Defame is the name of the game.
David Thomas, the district attorney of Jefferson County, wasn't happy with Eric Dexheimer's August story that deconstructed the Quigley-Aronson mess from an overblown scandal to an overgrown neighborhood spat. By then, of course, the case that the head of the Anti-Defamation League labeled "one of the most astonishing cases of anti-Semitic harassment our office has ever confronted" had dwindled from thirteen counts of ethnic intimidation, conspiracy and harassment to a meager misdemeanor traffic violation. DA Thomas had dropped the rest of the charges within a month of their filing--for reasons made abundantly clear in that story.
The DA never should have filed those charges in the first place, and did so only in response to public--and private--pressure.
Still, Thomas was in a snit. "I, for one, hope for a constructive resolution to this conflict," he wrote Westword. "Instead of promoting more discord we should search for reconciliation. Our world needs a lot more of that."
He should have remembered that last December, before his office filed the charges that ripped the neighborhood apart. Because it's extremely doubtful that the DA's "reconciliation" revealed last week was the sort of "constructive" activity Thomas had in mind. That resolution called for an almost unprecedented $75,000 payout from the DA's office and the sheriff's department to settle any claims the Quigleys may have against Jefferson County (last month William Quigley filed a $5 million defamation suit against the Aronsons, their two lawyers and ADL head Saul Rosenthal), as well as another letter from DA Thomas. The full text is reproduced here in italics--the editorial comments are mine.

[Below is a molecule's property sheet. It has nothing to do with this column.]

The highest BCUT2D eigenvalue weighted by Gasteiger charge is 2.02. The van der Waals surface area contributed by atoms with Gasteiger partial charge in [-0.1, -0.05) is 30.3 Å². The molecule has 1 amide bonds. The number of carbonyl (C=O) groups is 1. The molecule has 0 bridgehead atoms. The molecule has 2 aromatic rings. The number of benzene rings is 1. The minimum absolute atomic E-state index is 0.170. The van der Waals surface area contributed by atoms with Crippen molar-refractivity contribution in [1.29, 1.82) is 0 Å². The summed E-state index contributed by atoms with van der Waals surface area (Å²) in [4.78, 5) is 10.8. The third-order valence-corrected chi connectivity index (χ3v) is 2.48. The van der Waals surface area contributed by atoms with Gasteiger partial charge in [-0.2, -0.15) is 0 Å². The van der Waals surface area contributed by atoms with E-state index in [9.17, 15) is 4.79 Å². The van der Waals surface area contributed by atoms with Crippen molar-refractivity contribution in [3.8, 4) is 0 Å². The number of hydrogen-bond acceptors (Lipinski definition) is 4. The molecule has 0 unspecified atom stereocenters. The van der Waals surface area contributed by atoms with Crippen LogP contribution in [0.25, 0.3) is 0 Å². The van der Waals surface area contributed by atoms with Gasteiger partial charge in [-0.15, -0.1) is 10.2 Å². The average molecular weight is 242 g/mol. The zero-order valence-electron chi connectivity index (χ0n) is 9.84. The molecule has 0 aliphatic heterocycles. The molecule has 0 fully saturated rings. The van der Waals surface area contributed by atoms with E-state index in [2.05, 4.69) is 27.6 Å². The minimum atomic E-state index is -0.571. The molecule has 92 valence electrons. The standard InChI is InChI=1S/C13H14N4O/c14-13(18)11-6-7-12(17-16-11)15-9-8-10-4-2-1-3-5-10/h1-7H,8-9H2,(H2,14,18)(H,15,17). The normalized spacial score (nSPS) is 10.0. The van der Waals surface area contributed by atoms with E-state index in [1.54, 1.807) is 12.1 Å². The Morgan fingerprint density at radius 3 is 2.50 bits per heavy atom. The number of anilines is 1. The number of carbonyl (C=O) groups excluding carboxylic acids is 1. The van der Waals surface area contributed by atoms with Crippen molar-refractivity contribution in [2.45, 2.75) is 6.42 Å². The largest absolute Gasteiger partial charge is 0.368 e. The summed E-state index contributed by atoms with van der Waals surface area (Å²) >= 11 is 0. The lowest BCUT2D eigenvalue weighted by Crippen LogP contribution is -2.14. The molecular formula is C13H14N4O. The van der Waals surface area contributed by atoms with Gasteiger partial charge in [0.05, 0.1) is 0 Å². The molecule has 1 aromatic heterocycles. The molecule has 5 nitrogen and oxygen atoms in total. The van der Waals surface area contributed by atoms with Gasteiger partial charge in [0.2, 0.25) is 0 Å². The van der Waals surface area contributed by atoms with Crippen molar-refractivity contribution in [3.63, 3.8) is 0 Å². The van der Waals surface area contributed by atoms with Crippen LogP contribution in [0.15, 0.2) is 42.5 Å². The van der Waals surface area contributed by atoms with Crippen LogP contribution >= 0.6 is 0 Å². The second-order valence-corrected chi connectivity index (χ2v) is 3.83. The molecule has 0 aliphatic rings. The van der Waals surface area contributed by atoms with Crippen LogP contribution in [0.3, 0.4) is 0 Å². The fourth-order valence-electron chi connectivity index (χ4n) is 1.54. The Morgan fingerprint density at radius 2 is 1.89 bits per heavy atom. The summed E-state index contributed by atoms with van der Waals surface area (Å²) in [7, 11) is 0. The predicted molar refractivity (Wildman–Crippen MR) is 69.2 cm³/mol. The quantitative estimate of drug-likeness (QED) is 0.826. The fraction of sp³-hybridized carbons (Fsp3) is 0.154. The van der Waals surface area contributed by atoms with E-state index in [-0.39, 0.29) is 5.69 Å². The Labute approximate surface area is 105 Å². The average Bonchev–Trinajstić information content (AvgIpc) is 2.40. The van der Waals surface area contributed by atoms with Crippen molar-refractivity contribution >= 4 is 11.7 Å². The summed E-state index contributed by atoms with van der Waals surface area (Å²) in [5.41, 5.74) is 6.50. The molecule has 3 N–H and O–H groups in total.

I bear full responsibility for the conduct of the District Attorney's Office in its investigation and prosecution of alleged criminal activity in Jefferson County. Our office works closely with the Jefferson County Sheriff's Department in investigations and prosecutions. And that's not the only group Thomas's office works with closely. In the fall of 1994, the sheriff was getting frequent calls from the Ridge, a pricey Evergreen enclave where the Aronsons had moved two doors from the Quigleys that August. Most of the complaints were about such earth-shattering matters as dogs running loose and landscape rocks mysteriously disappearing. But on October 20 Candice Aronson reported that William Quigley had threatened her with his car. A sheriff's deputy responded and determined that "no traffic violations can be substantiated, no further action will be taken." Wrong. Three days later, lawyer and former ADL chair Gary Lozow called a friend at the Jeffco DA's office.
In late fall 1994, we were contacted about a neighborhood dispute occuring in Evergreen, Colorado. Our office and the sheriff's department conducted an investigation. That investigation, assigned to the sheriff's department on November 17, consisted almost entirely of a sheriff's investigator reading transcripts--helpfully provided by the Aronsons--of twelve tapes the couple had made over the preceding month while eavesdropping on their neighbors' phone conversations with a scanner. And the Aronsons did so with the DA's knowledge, if not his encouragement.